MANNY Pacquiao is sometimes showbiz, but he was obviously honest when he told ABS-CBN correspondent Dyan Castillejo this: “(F)irst time in my life, in my boxing career, na ako ang main event na ganito karami ang mga tao.” Consider: 50,994 people watched his bout with Ghana’s Joshua Clottey at Dallas’ Cowboys Stadium last Sunday.

Let us put that in its context. In recent history, the biggest crowd drawer was the fight between heavyweights Muhammad Ali and Leon Spinks at the Superdome in New Orleans in 1978. That attracted 63,350 people. In 1997, Julio Cesar Chavez and Pernell Whitaker tangled at the Alamodome in San Antonio, Texas. A crowd of 59,995 gathered.

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That makes the Pacquiao-Clottey fight the third biggest crowd drawer in boxing in recent years. But here’s my take. Spinks-Ali was a heavyweight bout and Ali was an all-time great and the most popular boxer in the US. Chavez and Whitaker are all-time greats in the lower weights. In the case of Pacquiao-Clottey, Pacquiao was the sole draw.

Manny has become a cross-over star and is today’s face of boxing, contrary claims by the brash Floyd Mayweather Jr. notwithstanding. That crowd is proof of that. The Pacman legend has so grown worldwide people are joining what Ring Magazine editor Nigel Collins described as “the incredible thrill ride that is Manny Pacquiao.”

And international media are on the bandwagon, too. Consider Esquire’s Gary Andrew Poole, who has written for New York Times, Time and the Atlantic. He has announced that he is writing a biography of the Pinoy boxing icon. That should be big. I like his post-fight article, “Manny Pacquiao’s Secret to Success,” published on March 15.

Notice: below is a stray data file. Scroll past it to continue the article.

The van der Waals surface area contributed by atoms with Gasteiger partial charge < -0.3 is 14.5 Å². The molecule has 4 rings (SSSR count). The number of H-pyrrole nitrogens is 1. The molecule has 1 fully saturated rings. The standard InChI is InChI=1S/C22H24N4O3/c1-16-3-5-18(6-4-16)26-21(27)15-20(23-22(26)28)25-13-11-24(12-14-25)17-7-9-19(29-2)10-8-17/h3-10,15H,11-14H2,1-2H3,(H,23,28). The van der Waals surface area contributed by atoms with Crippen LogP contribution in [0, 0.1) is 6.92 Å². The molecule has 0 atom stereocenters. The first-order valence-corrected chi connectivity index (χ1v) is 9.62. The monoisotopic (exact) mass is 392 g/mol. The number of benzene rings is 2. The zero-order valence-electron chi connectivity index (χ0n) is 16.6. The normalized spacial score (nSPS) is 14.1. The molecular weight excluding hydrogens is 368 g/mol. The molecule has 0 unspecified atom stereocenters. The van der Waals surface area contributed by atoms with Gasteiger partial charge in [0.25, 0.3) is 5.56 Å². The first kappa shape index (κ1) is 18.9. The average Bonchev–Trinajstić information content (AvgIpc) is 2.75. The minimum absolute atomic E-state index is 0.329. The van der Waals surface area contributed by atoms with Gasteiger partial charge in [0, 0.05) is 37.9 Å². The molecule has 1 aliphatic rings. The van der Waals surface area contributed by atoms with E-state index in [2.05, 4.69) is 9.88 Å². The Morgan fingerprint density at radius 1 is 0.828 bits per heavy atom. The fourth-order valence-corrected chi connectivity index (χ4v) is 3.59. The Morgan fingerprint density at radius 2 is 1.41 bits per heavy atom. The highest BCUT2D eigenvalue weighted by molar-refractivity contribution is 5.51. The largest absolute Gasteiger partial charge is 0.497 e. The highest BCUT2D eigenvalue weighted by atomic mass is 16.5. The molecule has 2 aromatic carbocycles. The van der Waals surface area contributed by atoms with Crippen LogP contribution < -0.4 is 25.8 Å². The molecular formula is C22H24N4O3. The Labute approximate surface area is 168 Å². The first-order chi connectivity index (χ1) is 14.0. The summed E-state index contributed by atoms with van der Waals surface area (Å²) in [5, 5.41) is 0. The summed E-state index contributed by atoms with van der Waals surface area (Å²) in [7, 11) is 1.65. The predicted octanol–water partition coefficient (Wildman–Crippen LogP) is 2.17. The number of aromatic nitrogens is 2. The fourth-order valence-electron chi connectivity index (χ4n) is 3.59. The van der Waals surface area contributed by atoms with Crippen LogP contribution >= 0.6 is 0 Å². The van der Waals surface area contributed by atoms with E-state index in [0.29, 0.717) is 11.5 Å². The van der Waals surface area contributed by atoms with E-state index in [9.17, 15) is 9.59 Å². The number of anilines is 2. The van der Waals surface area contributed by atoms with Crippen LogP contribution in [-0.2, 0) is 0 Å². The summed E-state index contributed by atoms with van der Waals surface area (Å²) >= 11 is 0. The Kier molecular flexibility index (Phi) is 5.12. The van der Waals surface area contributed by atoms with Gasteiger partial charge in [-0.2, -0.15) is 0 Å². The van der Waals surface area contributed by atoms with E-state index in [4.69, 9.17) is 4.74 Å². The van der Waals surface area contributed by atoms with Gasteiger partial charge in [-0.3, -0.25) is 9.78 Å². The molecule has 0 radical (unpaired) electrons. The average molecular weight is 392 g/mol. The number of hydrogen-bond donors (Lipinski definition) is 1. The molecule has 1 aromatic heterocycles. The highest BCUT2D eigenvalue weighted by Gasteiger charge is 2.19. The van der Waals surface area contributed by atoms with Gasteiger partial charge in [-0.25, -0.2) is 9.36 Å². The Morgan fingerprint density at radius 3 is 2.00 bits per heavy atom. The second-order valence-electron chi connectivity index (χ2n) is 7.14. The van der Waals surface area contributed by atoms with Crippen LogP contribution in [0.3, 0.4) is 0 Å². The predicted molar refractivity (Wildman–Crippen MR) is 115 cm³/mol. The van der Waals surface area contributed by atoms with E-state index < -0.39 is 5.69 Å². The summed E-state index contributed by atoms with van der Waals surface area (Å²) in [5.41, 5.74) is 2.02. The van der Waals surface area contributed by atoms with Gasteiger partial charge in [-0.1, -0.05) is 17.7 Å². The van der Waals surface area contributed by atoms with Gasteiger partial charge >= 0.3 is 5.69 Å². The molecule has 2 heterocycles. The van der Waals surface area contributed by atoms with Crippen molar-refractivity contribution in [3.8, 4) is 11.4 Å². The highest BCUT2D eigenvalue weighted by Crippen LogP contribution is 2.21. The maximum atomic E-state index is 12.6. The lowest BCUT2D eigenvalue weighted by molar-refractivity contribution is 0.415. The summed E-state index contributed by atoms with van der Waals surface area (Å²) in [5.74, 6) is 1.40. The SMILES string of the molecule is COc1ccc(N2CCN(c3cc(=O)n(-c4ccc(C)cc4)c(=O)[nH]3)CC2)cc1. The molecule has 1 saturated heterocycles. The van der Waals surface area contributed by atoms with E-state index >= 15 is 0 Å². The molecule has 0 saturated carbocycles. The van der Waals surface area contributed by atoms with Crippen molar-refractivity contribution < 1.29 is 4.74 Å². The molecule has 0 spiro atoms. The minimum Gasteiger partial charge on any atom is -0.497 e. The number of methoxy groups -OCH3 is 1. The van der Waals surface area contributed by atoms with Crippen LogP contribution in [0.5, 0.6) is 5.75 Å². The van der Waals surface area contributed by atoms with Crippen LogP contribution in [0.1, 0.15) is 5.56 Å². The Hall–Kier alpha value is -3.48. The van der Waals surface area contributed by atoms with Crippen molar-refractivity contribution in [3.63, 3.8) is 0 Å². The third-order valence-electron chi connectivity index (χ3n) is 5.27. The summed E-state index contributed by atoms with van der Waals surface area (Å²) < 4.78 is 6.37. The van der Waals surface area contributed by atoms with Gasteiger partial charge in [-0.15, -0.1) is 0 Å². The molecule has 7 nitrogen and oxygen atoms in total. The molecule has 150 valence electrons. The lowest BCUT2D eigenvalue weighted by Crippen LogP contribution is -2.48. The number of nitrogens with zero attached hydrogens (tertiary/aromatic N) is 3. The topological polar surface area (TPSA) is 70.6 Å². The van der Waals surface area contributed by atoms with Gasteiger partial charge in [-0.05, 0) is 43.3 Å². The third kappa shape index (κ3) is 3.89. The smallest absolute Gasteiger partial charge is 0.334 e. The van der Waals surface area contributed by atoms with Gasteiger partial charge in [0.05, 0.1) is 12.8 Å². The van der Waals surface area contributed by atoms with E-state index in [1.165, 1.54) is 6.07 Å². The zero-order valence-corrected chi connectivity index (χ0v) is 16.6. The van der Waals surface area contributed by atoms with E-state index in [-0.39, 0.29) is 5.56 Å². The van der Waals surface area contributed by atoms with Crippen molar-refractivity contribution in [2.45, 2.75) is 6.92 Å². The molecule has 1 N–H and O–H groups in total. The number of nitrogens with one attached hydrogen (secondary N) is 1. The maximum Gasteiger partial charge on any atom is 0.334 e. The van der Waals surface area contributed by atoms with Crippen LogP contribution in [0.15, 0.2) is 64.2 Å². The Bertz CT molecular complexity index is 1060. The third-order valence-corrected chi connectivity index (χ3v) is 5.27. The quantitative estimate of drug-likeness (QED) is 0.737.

That article brought Ali up in relation to some aspects of Pacquiao’s life, like his entourage that Roy Luarca of the Inquirer said is now 174 people-strong. Here’s Poole writing about “them”: “Other guys hold his comb, take care of his diamond earring, fluff his rice, hang up his exercise mat and walk his Jack Russel terrier named Pacman.”

On the Pacman magic, Jerry Jones, who built the magnificent Cowboys Stadium, said: “Michael Irvin has an aura---he had a way to create energy. Manny has that. I know what ‘it’ is. It’s taking talent and maximizing that talent and walking the walk. That’s what he is: He walks in and he has that aura.” (Irvin is an American football great.)

Some people have it, some people don’t. And there’s an increasing belief among big names in sports that Pacquiao has “it.” “Reminds me of a time I was walking with Muhammad Ali, and he literally sopped traffic,” Poole quoted Ross Greenburg, president of HBO sports, as saying. “People were mesmerized and it is the same with Manny.”

Collins’s, “Pacquiao: Roots of His Legend and Secret of his Success” (posted on March 8 at ringtv.com) best summed up what Pacquiao has become: “Today, he is the centerpiece of a growing economic and political empire, an international personality whose life and exploits have eclipsed the sports page and become the stuff of legend.”

Last year, Pacquiao joined Forbes magazine’s list of the world’s best paid athletes, ranking sixth with estimated earnings of US $40 million. He earned more than tennis superstar Roger Federer and Shaquille O’Neal (with US $33 million each). In the top 10 were big names like Tiger Woods, Michael Jordan and Kobe Bryant.

Manny has really come a long way and we his kababayans better heed Collins advice: “all we can do is hold tight and enjoy the trip.”

(khanwens@yahoo.com/ my blog: cebuano.wordpress.com)